Dear Friends,
The Church’s Liturgical Year is gradually drawing to a close. This Sunday we celebrate the 32nd Sunday in Ordinary Time and ponder the parable of the wise and foolish bridesmaids. 

             “The parable Jesus tells in today’s gospel may seem at first glance to be un-Christian. Why wouldn’t the five who have oil share theirs with the five who do not have oil? But that’s the wrong question. A better question would be, why weren’t the five who have no extra oil prepared? They knew enough to bring their lamps, but they did not bring reserve flasks of oil. They had not anticipated that they would need more oil than what their lamp could hold. Rather than share, lead­ing to a situation where nobody would have enough oil, the “wise” ones told the “foolish” to go get their own oil. And when they were gone, doing just that, the groom appeared, the guests entered, and the doors were locked. When the “foolish” ones returned, the master said he did not know them and they were not allowed in. Their cry of “Lord, Lord” calls to mind other passages in this gospel where people cry “Lord, Lord,” only to hear the master reply that he does not know them (7:21-23; 25:31-46).

             The motto of the Boy Scouts: “Be prepared” seems particularly apt here, and it reflects the atti­tude of many other parables in the Gospel of Matthew. Though Christians often imagine a forgiving God, that concept needs to be squared with the parables we read, such as the one we have today. Why didn’t the master simply let the “fool­ish” ones in? Is it really that important that they forgot to bring extra oil? Does the punishment fit the crime, so to speak?

             Again, these questions come readily to mind, but they are not the focus of the story. Instead, the point of the par­able is “preparedness” with respect to the coming of the “Lord.” And this likely reflects the situation in the Matthean community. This is the same gospel that gives us the parable of the weeds and the wheat growing together. Matthew seems to be aware that the church is a mixed bag of the wise and the foolish, those prepared for the Lord’s coming and those who are unprepared. It’s not for one group to throw out the other. God will allow those to enter whom he will. The ill-prepared, hoping on that day for someone else to bail them out, will not be allowed to enter.” (Living Liturgy 2020)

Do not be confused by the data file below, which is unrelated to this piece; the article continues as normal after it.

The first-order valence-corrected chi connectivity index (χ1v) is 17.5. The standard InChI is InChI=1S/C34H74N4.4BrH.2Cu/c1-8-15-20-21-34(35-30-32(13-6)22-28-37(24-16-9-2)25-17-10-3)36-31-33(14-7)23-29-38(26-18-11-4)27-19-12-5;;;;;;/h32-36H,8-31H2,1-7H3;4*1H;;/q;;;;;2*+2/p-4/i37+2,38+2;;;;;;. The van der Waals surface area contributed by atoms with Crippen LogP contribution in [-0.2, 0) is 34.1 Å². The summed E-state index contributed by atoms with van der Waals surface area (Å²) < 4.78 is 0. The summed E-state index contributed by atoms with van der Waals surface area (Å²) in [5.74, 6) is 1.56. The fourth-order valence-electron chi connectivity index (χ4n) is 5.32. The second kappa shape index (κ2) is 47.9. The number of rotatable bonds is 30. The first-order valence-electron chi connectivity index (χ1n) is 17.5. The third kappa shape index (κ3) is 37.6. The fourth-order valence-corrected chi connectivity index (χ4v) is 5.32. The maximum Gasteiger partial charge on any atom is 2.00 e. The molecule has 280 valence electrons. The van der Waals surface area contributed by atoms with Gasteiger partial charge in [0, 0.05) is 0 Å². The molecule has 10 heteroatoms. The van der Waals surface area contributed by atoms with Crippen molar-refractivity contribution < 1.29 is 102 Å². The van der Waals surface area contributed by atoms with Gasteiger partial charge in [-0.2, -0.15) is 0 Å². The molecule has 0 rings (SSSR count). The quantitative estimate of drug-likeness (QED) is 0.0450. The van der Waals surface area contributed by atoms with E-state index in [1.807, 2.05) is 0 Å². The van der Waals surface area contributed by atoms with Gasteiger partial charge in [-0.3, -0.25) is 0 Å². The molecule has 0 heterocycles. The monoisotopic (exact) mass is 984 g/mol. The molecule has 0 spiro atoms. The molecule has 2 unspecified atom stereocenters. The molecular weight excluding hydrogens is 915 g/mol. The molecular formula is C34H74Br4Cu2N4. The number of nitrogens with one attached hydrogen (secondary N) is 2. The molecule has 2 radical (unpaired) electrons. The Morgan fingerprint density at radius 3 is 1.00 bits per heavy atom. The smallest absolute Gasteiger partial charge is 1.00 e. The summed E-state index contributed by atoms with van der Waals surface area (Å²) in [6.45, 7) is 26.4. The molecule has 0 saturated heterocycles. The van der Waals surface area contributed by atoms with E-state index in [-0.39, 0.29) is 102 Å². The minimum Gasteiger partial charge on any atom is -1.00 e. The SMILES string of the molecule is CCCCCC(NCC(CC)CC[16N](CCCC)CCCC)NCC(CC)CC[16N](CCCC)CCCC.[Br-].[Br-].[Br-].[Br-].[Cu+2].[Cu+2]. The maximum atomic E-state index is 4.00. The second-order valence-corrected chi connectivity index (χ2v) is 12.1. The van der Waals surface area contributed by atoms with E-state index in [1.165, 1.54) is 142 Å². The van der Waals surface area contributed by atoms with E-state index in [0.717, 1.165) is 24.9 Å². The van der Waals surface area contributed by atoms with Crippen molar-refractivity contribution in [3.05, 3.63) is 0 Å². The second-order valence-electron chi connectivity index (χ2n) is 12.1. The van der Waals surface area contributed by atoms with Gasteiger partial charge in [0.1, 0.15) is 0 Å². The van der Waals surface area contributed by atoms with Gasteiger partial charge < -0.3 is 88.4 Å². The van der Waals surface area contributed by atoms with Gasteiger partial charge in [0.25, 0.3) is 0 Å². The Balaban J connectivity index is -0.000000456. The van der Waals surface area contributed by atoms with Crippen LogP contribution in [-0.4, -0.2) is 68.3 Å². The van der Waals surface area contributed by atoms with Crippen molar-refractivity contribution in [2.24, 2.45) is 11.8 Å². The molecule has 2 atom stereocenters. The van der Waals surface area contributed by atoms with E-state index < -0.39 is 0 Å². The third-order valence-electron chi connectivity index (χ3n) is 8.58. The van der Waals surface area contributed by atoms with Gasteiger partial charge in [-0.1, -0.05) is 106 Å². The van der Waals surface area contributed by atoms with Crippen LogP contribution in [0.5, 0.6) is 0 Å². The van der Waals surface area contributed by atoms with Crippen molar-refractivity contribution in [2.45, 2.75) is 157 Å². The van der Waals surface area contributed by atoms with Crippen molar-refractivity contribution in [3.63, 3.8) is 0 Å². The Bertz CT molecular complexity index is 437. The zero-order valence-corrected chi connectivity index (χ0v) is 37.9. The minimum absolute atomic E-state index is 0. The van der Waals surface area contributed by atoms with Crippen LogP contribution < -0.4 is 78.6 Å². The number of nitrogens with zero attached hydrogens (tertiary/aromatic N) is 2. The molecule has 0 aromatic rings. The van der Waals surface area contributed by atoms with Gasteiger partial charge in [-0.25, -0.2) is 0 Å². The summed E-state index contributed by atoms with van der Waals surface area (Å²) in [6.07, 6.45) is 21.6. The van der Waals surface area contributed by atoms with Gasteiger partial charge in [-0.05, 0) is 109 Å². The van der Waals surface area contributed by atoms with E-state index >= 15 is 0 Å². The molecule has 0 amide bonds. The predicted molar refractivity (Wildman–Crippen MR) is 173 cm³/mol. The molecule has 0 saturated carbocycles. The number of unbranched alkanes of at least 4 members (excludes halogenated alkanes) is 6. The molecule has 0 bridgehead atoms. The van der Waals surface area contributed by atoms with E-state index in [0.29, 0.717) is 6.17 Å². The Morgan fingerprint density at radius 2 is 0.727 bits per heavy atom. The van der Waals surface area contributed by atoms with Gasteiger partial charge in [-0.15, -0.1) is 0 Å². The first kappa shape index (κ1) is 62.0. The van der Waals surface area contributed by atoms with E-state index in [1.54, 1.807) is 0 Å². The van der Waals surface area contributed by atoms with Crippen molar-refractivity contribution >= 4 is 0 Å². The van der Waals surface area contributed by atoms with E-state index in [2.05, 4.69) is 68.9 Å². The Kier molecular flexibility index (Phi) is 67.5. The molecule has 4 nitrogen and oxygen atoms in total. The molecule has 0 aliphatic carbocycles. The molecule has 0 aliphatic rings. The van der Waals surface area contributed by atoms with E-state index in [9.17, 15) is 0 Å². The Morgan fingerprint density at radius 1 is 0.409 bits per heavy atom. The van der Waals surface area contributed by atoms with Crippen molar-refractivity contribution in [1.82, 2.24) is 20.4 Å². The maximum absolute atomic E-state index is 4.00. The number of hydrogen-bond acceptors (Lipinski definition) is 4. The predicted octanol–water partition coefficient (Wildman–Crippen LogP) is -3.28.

The One Heart, One Soul Campaign is now in its 3rd week at our parish as well as many other parishes in our Diocese. Every week I receive an update from the Diocese on the progress of the campaign and how our parish is doing. I will provide a new update at Sunday Masses this weekend on how much was already pledged to the campaign and how many of our parishioners have responded to the invitation from our Bishop and myself to help support the projects that our parish has chosen as well as to assist poor parishes in our large Diocese. Thank you so much to those parishioners who have sent in their pledges already. I would like to invite others to send them as soon as possible. Thank you for your support.

             This coming Wednesday is Remembrance Day, a day that reminds us of all those who made the ultimate sacrifice for our freedom. We are invited to remember those who have died during war and pray for the victims of aggression and inhumanity. It is a day to pray for peace and also to consider what we do as individuals, as a community, and as a nation to bring God’s peace into the world.  

             For parishioners who cannot join us in person, we will livestream the 9am Sunday Mass on our YouTube channel. The link is provided here, or you can visit YouTube and type: St. Francis Xavier Stoney Creek and find our channel that way. As always, we will begin Sunday morning at our parish with the livestreamed Rosary at 8:30am. Please pray with us for the various needs of our parish and the world.

God bless.
Fr. Mariusz